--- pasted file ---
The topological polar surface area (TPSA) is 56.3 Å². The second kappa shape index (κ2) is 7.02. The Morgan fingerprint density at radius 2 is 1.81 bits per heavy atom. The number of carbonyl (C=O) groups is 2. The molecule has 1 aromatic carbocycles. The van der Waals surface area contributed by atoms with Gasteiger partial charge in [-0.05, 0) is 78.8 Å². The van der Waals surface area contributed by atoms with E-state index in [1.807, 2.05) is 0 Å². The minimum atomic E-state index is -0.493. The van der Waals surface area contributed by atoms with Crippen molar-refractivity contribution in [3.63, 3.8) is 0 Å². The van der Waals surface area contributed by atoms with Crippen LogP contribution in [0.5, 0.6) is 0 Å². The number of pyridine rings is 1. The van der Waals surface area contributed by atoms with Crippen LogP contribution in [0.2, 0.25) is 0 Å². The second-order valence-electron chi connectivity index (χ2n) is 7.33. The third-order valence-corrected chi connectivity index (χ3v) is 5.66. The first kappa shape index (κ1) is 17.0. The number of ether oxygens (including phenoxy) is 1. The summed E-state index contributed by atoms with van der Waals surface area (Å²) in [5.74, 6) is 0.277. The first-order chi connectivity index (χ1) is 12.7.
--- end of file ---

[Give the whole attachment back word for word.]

The topological polar surface area (TPSA) is 56.3 Å². The second kappa shape index (κ2) is 7.02. The Morgan fingerprint density at radius 2 is 1.81 bits per heavy atom. The number of carbonyl (C=O) groups is 2. The molecule has 1 aromatic carbocycles. The van der Waals surface area contributed by atoms with Gasteiger partial charge in [-0.05, 0) is 78.8 Å². The van der Waals surface area contributed by atoms with E-state index in [1.807, 2.05) is 0 Å². The minimum atomic E-state index is -0.493. The van der Waals surface area contributed by atoms with Crippen molar-refractivity contribution in [3.63, 3.8) is 0 Å². The van der Waals surface area contributed by atoms with Crippen LogP contribution in [0.5, 0.6) is 0 Å². The number of pyridine rings is 1. The van der Waals surface area contributed by atoms with Crippen LogP contribution in [0.2, 0.25) is 0 Å². The second-order valence-electron chi connectivity index (χ2n) is 7.33. The third-order valence-corrected chi connectivity index (χ3v) is 5.66. The first kappa shape index (κ1) is 17.0. The number of ether oxygens (including phenoxy) is 1. The summed E-state index contributed by atoms with van der Waals surface area (Å²) in [5.74, 6) is 0.277. The first-order chi connectivity index (χ1) is 12.7.